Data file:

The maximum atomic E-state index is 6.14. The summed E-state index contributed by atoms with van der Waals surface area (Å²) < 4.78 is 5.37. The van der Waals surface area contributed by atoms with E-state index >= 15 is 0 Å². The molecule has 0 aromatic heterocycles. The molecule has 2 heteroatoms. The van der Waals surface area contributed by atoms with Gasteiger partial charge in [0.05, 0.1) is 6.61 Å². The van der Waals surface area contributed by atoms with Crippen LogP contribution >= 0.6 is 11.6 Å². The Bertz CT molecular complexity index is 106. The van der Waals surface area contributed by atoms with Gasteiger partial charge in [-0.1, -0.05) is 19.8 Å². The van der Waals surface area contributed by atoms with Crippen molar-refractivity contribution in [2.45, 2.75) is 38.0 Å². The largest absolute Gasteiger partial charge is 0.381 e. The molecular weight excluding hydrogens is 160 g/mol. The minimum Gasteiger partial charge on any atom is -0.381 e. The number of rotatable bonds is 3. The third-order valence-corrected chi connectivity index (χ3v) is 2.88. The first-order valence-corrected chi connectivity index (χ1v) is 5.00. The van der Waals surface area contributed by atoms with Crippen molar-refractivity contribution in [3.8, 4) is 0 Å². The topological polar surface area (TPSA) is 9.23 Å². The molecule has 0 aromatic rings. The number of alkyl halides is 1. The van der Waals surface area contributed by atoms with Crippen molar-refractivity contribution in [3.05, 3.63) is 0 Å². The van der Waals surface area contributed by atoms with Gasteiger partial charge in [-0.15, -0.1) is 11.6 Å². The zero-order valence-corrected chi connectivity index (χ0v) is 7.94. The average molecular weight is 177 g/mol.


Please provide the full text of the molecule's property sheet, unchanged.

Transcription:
The maximum atomic E-state index is 6.14. The summed E-state index contributed by atoms with van der Waals surface area (Å²) < 4.78 is 5.37. The van der Waals surface area contributed by atoms with E-state index >= 15 is 0 Å². The molecule has 0 aromatic heterocycles. The molecule has 2 heteroatoms. The van der Waals surface area contributed by atoms with Gasteiger partial charge in [0.05, 0.1) is 6.61 Å². The van der Waals surface area contributed by atoms with Crippen LogP contribution >= 0.6 is 11.6 Å². The Bertz CT molecular complexity index is 106. The van der Waals surface area contributed by atoms with Gasteiger partial charge in [-0.1, -0.05) is 19.8 Å². The van der Waals surface area contributed by atoms with Crippen molar-refractivity contribution in [2.45, 2.75) is 38.0 Å². The largest absolute Gasteiger partial charge is 0.381 e. The molecular weight excluding hydrogens is 160 g/mol. The minimum Gasteiger partial charge on any atom is -0.381 e. The number of rotatable bonds is 3. The third-order valence-corrected chi connectivity index (χ3v) is 2.88. The first-order valence-corrected chi connectivity index (χ1v) is 5.00. The van der Waals surface area contributed by atoms with Crippen molar-refractivity contribution in [3.8, 4) is 0 Å². The topological polar surface area (TPSA) is 9.23 Å². The molecule has 0 aromatic rings. The number of alkyl halides is 1. The van der Waals surface area contributed by atoms with Crippen molar-refractivity contribution in [3.05, 3.63) is 0 Å². The van der Waals surface area contributed by atoms with Gasteiger partial charge in [-0.15, -0.1) is 11.6 Å². The zero-order valence-corrected chi connectivity index (χ0v) is 7.94. The average molecular weight is 177 g/mol.